This is easy to see while looking at the graph, but opportunity cost can also be calculated simply by dividing the cost of what is given up by what is gained. For example, the opportunity cost of the burger is the cost of the burger divided by the cost of the bus ticket, or

[latex]\frac{$2.00}{$0.50}=4[/latex]

The opportunity cost of a bus ticket is:

[latex]\frac{$0.50}{$2.00}=0.25[/latex]

Try It

Let’s look at this in action and see it on a graph. What if we change the price of the burger to $1? We will keep the price of bus tickets at 50 cents.

Try It

Work It Out

Step 1. The equation for any budget constraint is the following:

[latex]\text{Budget }={P}_{1}\times{Q}_{1}+{P}_{2}\times{Q}_{2}+\dots+{P}_{n}\times{Q}_{n}[/latex]

where P and Q are the price and respective quantity of any number, n, of items purchased and Budget is the amount of income one has to spend.

Step 2. Apply the budget constraint equation to the scenario.

In Charlie’s case, this works out to be

[latex]\begin{array}{l}\text{Budget}={P}_{1}\times{Q}_{1}+{P}_{2}\times{Q}_{2}\\\text{Budget}=\$10\\\,\,\,\,\,\,\,\,\,\,\,\,{P}_{1}=\$2\left(\text{the price of a burger}\right)\\\,\,\,\,\,\,\,\,\,\,\,\,{Q}_{1}=\text{quantity of burgers}\left(\text{variable}\right)\\\,\,\,\,\,\,\,\,\,\,\,\,{P}_{2}=\$0.50\left(\text{the price of a bus ticket}\right)\\\,\,\,\,\,\,\,\,\,\,\,\,{Q}_{2}=\text{quantity of tickets}\left(\text{variable}\right)\end{array}[/latex]

For Charlie, this is

[latex]{\$10}={\$2}\times{Q}_{1}+{\$0.50}\times{Q}_{2}[/latex]

Step 3. Simplify the equation.

At this point we need to decide whether to solve for [latex]{Q}_{1} [/latex] or [latex]{Q}_{2} [/latex].

Remember, [latex]{Q}_{1} = \text{quantity of burgers} [/latex]. So, in this equation [latex]{Q}_{1} [/latex] represents the number of burgers Charlie can buy depending on how many bus tickets he wants to purchase in a given week. [latex]{Q}_{2}=\text{quantity of tickets} [/latex]. So, [latex]{Q}_{2} [/latex] represents the number of bus tickets Charlie can buy depending on how many burgers he wants to purchase in a given week.

We are going solve for [latex]{Q}_{1} [/latex].

[latex]\begin{array}{l}\,\,\,\,\,\,\,\,\,\,\,\,\,\,\,\,\,\,\,\,10=2Q_{1}+0.50Q_{2}\\\,\,\,10-2Q_{1}=0.50Q_{2}\\\,\,\,\,\,\,\,\,\,\,\,\,-2Q_{1}=-10+0.50Q_{2}\\\left(2\right)\left(-2Q_{1}\right)=\left(2\right)-10+\left(2\right)0.50Q_{2}\,\,\,\,\,\,\,\,\,\text{Clear decimal by multiplying everything by 2}\\\,\,\,\,\,\,\,\,\,\,\,\,-4Q_{1}=-20+Q_{2}\\\,\,\,\,\,\,\,\,\,\,\,\,\,\,\,\,\,\,\,Q_{1}=5-\frac{1}{4}Q_{2}\,\,\,\,\,\,\,\,\,\,\,\,\,\,\,\,\,\,\,\,\,\,\,\,\,\,\,\,\,\,\,\,\,\,\,\,\,\,\,\,\text{Divide both sides by}-4\end{array}[/latex]

Step 4. Use the equation.

Now we have an equation that helps us calculate the number of burgers Charlie can buy depending on how many bus tickets he wants to purchase in a given week.

For example, say he wants 8 bus tickets in a given week. [latex]{Q}_{2}[/latex] represents the number of bus tickets Charlie buys, so we plug in 8 for [latex]{Q}_{2}[/latex], which gives us

[latex]\begin{array}{l}{Q}_{1}={5}-\left(\frac{1}{4}\right)8\\{Q}_{1}={5}-2\\{Q}_{1}=3\end{array}[/latex]

This means Charlie can buy 3 burgers that week (point C on the graph, above).

Let’s try one more. Say Charlie has a week when he walks everywhere he goes so that he can splurge on burgers. He buys 0 bus tickets that week. [latex]{Q}_{2}[/latex] represents the number of bus tickets Charlie buys, so we plug in 0 for [latex]{Q}_{2}[/latex], giving us

[latex]\begin{array}{l}{Q}_{1}={5}-(\frac{1}{4})0\\{Q}_{1}={5}\end{array}[/latex]

So, if Charlie doesn’t ride the bus, he can buy 5 burgers that week (point A on the graph).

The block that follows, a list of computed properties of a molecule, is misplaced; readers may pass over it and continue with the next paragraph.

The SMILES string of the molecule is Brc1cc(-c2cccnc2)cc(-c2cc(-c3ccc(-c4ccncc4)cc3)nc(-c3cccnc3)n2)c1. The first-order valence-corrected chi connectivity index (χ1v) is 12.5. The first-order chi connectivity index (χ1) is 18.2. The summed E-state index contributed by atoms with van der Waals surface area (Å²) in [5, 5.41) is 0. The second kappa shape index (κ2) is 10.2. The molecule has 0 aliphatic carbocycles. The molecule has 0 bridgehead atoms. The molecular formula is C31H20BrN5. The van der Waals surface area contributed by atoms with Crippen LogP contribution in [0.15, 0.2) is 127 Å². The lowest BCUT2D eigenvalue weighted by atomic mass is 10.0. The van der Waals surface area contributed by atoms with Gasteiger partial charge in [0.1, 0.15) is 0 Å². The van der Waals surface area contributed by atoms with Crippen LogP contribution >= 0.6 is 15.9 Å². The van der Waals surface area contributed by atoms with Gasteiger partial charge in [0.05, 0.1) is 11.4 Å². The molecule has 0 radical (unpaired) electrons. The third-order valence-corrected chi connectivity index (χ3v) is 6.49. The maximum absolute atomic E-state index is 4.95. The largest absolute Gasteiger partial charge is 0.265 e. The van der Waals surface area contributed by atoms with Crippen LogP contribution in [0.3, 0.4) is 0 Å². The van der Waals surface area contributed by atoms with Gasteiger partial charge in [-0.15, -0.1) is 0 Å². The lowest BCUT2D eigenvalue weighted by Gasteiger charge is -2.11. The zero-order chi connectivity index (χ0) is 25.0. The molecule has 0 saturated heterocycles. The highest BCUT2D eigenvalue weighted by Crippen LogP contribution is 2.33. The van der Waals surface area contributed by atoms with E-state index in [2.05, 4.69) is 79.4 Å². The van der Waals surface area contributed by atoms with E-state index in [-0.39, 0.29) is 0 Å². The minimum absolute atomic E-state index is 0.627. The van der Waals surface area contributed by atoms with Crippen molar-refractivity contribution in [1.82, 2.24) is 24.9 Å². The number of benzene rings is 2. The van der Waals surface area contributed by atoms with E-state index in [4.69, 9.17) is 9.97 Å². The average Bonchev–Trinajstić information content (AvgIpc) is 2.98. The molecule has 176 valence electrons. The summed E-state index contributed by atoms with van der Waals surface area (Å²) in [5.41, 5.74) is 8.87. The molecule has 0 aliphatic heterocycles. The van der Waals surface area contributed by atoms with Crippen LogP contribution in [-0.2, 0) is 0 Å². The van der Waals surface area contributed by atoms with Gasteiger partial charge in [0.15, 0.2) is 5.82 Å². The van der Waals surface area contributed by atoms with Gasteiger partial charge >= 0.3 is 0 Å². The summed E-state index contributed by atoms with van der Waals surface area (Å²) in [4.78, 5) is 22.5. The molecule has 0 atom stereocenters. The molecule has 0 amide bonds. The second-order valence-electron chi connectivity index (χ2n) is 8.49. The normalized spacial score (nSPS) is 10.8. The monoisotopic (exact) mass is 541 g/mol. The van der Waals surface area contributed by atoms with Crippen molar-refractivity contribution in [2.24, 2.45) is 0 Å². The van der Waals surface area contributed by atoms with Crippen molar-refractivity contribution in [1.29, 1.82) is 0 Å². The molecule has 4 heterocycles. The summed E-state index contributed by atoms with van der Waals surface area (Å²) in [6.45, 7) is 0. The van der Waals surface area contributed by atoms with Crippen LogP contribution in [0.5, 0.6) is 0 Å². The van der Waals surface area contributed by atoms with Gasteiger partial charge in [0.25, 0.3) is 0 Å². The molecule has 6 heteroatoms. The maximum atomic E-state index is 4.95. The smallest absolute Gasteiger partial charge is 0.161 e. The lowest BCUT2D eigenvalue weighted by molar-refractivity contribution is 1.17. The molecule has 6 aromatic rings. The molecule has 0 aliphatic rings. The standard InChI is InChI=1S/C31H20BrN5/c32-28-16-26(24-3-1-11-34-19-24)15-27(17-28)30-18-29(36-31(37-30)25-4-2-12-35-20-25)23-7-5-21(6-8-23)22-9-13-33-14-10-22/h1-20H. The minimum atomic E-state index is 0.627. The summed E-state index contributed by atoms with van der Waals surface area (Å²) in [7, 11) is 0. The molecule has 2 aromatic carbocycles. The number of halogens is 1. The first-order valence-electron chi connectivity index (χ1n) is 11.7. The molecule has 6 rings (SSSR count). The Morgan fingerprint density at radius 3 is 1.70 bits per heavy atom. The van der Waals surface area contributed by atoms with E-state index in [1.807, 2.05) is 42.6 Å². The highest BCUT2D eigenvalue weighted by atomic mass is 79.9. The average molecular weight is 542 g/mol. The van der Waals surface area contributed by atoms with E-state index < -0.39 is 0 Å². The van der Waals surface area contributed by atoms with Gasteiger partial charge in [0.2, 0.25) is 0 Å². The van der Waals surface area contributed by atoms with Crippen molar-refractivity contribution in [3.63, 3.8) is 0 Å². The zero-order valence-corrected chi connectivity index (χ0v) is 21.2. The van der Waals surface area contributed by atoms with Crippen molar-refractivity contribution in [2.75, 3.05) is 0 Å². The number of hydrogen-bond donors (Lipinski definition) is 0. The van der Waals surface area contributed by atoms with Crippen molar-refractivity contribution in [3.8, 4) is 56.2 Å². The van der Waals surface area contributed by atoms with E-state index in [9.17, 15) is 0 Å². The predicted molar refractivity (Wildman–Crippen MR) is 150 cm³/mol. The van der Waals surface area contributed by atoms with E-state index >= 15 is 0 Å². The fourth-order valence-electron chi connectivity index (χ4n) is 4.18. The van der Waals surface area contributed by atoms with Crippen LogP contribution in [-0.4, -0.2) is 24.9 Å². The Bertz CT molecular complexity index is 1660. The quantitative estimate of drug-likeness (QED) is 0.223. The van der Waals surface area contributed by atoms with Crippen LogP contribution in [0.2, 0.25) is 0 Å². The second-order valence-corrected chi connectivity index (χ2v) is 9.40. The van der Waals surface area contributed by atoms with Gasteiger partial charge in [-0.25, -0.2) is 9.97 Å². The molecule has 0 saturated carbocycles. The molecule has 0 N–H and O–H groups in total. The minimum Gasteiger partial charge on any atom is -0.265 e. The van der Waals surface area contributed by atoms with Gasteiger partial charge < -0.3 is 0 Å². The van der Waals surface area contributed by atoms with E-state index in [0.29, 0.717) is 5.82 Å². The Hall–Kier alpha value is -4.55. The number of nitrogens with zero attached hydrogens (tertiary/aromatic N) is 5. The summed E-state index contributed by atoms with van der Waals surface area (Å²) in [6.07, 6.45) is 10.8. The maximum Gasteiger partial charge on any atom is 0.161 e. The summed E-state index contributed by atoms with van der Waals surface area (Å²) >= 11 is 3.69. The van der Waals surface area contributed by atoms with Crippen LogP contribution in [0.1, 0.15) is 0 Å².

If you plug other numbers of bus tickets into the equation, you get the results shown in Table 1, below, which are the points on Charlie’s budget constraint.

Table 1.
Point Quantity of Burgers (at $2) Quantity of Bus Tickets (at 50 cents)
A 5 0
B 4 4
C 3 8
D 2 12
E 1 16
F 0 20

Step 4. Graph the results.

If we plot each point on a graph, we can see a line that shows us the number of burgers Charlie can buy depending on how many bus tickets he wants to purchase in a given week.

Graph showing budget line as a downward slope representing the opportunity set of burgers and bus tickets. The line starts at 0,5 and ends at 20,0.

Figure 2. Charlie’s Budget Constraint.

We can make two important observations about this graph. First, the slope of the line is negative (the line slopes downward from left to right). Remember in the last module when we discussed graphing, we noted that when when X and Y have a negative, or inverse, relationship, X and Y move in opposite directions—that is, as one rises, the other falls. This means that the only way to get more of one good is to give up some of the other.

Second, the slope is defined as the change in the number of burgers (shown on the vertical axis) Charlie can buy for every incremental change in the number of tickets (shown on the horizontal axis) he buys. If he buys one less burger, he can buy four more bus tickets. The slope of a budget constraint always shows the opportunity cost of the good that is on the horizontal axis. If Charlie has to give up lots of burgers to buy just one bus ticket, then the slope will be steeper, because the opportunity cost is greater.

This is easy to see while looking at the graph, but opportunity cost can also be calculated simply by dividing the cost of what is given up by what is gained. For example, the opportunity cost of the burger is the cost of the burger divided by the cost of the bus ticket, or

[latex]\frac{$2.00}{$0.50}=4[/latex]

The opportunity cost of a bus ticket is:

[latex]\frac{$0.50}{$2.00}=0.25[/latex]

Try It

Rather than have you read more about budget constraints and opportunity costs, we’d prefer to have you practice what you’ve done so far and see for yourself if you understand it.

These questions allow you to get as much practice as you need, as you can click the link at the top of the first question (“Try another version of these questions”) to get a new version of the questions. Practice until you feel comfortable doing these questions.

Note that you’ll use the information provided in the first question for all of the questions on this page.